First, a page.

The government’s unrelenting crackdown decimated independent nongovernmental organizations (NGOs) and media. Courts sentenced leading human rights defenders, political activists, and journalists to long prison terms in politically motivated, unfair trials. Dozens more face harassment, have been imprisoned, are under criminal investigation, face travel bans, or have fled. The authorities denied entry to international human rights monitors and journalists.
Azerbaijan’s international partners have expressed concern about the trials of government critics and the broader climate of repression, but they have yet to impose concrete consequences to secure rights improvements. Azerbaijan hosted the first European Games in Baku in June, but the European Olympic Committees did not act when Azerbaijan failed to respect Olympic Charter media freedom and human dignity guarantees.
Prosecuting Government Critics
The government continues to bring false charges against critics in politically motivated prosecutions to silence and imprison them. Common charges used by the government include hooliganism, drug possession, treason, and so-called economic crimes. This practice reached a peak in 2015, with dozens of human rights defenders, journalists, political activists, and other critics prosecuted, convicted, or remaining in prison in this manner.
Among those convicted this year and handed prison sentences ranging from six to eight-and-a-half years are human rights lawyer Intigam Aliyev; veteran human rights defenders Leyla and her husband, Arif; prominent investigative journalist Khadija Ismayilova; and human rights campaigner Rasul Jafarov. Others imprisoned on politically motivated charges include Seymur Haziyev, a columnist for the opposition newspaper Azadlig; Musavat members Siraj and Faraj Kerimlis; and Popular Front Party member Murad Adilov. Human rights activist Taleh Khasmammadov received a three-year sentence.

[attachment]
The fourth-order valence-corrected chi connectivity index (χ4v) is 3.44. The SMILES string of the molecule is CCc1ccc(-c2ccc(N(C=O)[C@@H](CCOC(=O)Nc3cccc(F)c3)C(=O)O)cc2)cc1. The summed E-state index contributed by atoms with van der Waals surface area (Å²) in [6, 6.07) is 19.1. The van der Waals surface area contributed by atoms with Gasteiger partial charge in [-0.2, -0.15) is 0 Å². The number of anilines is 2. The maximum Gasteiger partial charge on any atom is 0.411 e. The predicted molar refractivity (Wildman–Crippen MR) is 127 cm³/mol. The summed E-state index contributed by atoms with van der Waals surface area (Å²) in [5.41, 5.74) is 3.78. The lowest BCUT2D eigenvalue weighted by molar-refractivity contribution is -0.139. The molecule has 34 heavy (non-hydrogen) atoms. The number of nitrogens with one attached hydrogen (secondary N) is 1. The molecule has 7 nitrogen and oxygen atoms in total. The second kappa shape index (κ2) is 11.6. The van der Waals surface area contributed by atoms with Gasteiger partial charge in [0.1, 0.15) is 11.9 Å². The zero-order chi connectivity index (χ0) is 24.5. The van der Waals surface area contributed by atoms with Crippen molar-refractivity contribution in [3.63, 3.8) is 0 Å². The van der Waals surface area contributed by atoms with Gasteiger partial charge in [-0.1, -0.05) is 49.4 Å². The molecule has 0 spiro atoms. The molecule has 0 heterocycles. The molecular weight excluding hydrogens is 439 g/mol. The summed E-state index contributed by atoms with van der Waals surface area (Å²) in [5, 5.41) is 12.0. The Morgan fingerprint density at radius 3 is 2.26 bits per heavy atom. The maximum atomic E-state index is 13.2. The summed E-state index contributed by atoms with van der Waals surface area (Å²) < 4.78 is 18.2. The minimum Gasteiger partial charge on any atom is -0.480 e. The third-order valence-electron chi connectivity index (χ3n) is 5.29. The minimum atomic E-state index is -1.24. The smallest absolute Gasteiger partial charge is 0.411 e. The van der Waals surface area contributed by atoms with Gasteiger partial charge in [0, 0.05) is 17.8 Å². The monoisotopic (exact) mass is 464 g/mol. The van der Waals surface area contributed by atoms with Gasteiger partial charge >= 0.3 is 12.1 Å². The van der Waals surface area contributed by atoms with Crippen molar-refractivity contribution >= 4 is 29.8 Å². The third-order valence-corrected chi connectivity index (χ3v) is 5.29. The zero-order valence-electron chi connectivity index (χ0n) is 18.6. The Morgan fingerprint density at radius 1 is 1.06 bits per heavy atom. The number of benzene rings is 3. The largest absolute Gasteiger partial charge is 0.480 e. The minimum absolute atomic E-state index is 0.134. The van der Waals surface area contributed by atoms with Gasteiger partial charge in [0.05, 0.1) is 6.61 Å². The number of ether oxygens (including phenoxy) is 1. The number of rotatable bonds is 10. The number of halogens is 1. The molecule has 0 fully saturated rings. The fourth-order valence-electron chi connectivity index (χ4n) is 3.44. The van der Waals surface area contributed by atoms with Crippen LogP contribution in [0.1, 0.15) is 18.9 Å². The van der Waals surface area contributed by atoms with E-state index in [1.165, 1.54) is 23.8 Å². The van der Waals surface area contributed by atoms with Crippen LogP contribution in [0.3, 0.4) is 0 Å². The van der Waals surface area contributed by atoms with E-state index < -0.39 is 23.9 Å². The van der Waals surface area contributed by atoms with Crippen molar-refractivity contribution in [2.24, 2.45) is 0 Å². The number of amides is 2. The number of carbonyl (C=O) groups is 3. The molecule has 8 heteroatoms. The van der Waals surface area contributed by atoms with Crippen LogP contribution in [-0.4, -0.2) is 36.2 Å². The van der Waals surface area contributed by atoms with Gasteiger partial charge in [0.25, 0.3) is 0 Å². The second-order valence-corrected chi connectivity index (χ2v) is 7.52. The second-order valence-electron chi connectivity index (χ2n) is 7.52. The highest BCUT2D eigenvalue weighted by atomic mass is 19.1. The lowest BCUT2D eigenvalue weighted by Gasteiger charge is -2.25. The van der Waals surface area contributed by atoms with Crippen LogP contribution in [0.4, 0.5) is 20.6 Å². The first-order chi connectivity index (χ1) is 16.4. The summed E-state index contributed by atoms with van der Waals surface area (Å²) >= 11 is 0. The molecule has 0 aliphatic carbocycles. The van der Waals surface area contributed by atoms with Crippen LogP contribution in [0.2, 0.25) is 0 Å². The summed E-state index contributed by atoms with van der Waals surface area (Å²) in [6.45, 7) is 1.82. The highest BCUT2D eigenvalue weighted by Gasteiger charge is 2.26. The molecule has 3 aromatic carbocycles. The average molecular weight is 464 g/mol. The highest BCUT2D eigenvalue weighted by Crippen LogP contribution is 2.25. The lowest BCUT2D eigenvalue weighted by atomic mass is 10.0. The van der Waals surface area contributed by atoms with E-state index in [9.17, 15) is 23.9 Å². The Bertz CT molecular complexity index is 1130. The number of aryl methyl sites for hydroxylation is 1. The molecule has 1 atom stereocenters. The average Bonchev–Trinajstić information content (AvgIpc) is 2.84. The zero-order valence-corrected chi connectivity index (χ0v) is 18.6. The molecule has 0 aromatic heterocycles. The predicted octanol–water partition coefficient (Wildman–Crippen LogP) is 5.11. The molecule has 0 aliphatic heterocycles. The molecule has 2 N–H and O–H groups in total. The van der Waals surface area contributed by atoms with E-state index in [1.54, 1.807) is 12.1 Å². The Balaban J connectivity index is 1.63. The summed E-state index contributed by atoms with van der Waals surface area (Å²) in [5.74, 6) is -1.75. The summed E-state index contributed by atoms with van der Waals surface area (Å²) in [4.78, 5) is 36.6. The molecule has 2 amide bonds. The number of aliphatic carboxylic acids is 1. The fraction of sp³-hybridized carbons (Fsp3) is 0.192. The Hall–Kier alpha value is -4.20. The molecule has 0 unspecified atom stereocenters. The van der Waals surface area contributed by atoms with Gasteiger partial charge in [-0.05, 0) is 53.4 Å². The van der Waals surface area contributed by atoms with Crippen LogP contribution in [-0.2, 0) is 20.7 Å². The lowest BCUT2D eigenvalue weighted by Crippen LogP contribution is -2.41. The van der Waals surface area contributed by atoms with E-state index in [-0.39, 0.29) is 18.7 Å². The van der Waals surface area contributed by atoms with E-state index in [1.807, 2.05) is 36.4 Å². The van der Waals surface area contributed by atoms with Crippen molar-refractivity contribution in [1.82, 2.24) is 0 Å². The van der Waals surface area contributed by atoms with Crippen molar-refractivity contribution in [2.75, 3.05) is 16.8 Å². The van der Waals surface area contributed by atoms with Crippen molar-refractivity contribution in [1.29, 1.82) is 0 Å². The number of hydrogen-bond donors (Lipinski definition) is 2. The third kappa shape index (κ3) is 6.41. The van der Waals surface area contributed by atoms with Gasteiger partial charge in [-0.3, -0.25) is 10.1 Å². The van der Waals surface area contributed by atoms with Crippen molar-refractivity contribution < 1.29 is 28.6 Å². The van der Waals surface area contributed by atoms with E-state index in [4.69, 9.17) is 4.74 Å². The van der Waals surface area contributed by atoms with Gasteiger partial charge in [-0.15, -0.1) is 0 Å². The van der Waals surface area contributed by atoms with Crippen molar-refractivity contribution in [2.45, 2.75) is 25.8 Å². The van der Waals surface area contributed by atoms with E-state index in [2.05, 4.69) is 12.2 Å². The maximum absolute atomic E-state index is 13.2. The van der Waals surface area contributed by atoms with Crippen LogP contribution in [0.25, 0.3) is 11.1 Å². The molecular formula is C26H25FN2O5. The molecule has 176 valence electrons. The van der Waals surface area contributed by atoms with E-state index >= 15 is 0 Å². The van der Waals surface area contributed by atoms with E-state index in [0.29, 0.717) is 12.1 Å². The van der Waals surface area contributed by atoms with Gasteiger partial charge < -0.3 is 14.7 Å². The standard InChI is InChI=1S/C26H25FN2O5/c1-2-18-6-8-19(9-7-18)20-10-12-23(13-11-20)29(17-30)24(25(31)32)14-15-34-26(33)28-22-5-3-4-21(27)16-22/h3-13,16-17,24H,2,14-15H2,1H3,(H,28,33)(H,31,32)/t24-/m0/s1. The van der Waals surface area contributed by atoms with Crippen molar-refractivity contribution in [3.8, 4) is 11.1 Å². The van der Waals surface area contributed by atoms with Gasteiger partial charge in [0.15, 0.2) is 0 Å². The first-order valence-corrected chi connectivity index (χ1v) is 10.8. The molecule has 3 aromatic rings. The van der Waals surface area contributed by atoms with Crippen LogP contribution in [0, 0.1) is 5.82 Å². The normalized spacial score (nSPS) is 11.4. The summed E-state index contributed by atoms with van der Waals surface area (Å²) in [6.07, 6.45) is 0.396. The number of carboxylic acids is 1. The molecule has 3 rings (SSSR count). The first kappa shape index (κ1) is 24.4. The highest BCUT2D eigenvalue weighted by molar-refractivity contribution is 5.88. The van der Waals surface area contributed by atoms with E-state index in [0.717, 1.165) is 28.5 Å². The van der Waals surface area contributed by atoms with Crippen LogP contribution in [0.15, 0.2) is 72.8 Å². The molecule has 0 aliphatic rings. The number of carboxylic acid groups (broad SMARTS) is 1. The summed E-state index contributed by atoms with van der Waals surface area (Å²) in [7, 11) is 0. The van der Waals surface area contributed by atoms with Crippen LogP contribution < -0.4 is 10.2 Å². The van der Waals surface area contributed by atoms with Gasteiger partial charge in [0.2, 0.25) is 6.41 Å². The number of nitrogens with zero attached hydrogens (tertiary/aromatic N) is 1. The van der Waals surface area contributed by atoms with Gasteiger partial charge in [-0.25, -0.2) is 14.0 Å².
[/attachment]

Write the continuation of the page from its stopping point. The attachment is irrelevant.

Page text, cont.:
The Yunuses still face treason charges. Their serious, pre-existing health conditions worsened since their 2014 arrests. Both made allegations of ill-treatment in detention, which the government has not investigated. On November 12, the Appeals Court released Arif Yunus on his own recognizance due to his deteriorating health, and in December the same court changed the sentences of both Yunuses to five years’ probation and released Leyla Yunus.
Political analyst Ilgar Mammadov and journalist Tofig Yagublu remained in prison on charges of inciting violence, despite repeated calls by the Council of Europe to release Mammadov following a 2014 European Court of Human Rights (ECtHR) decision on his case, and a November 2015 ECtHR decision finding Yagublu’s detention unlawful.
In August, the Supreme Court upheld a 2014 sentence of five-and-a-half years in prison against Anar Mammadli, the head of the Election Monitoring and Democracy Studies Centre (EMDSC), an independent election monitoring organization.
On March 18, President Ilham Aliyev pardoned 101 prisoners, including EMDSC co-founder, Bashir Suleymanli.
Persecution of Lawyers
Azerbaijan’s bar association disbarred or punished several lawyers representing human rights defenders and activists. In several cases, prosecutors summoned lawyers as witnesses in the cases they were representing and removed the lawyers due to alleged conflict of interest. On July 10, a Baku court disbarred human rights lawyer Khalid Bagirov for alleged misconduct after questioning the court’s decision against his client, Ilgar Mammadov. Also in July, a court disbarred Alayif Hasanov, following a defamation suit after he publicized alleged beatings of Leyla Yunus by her cellmate.
Freedom of Media
The closed trial of Rauf Mirgadirov, an outspoken formerly Ankara-based correspondent arrested in 2014 on trumped-up espionage charges, began in Baku on November 5.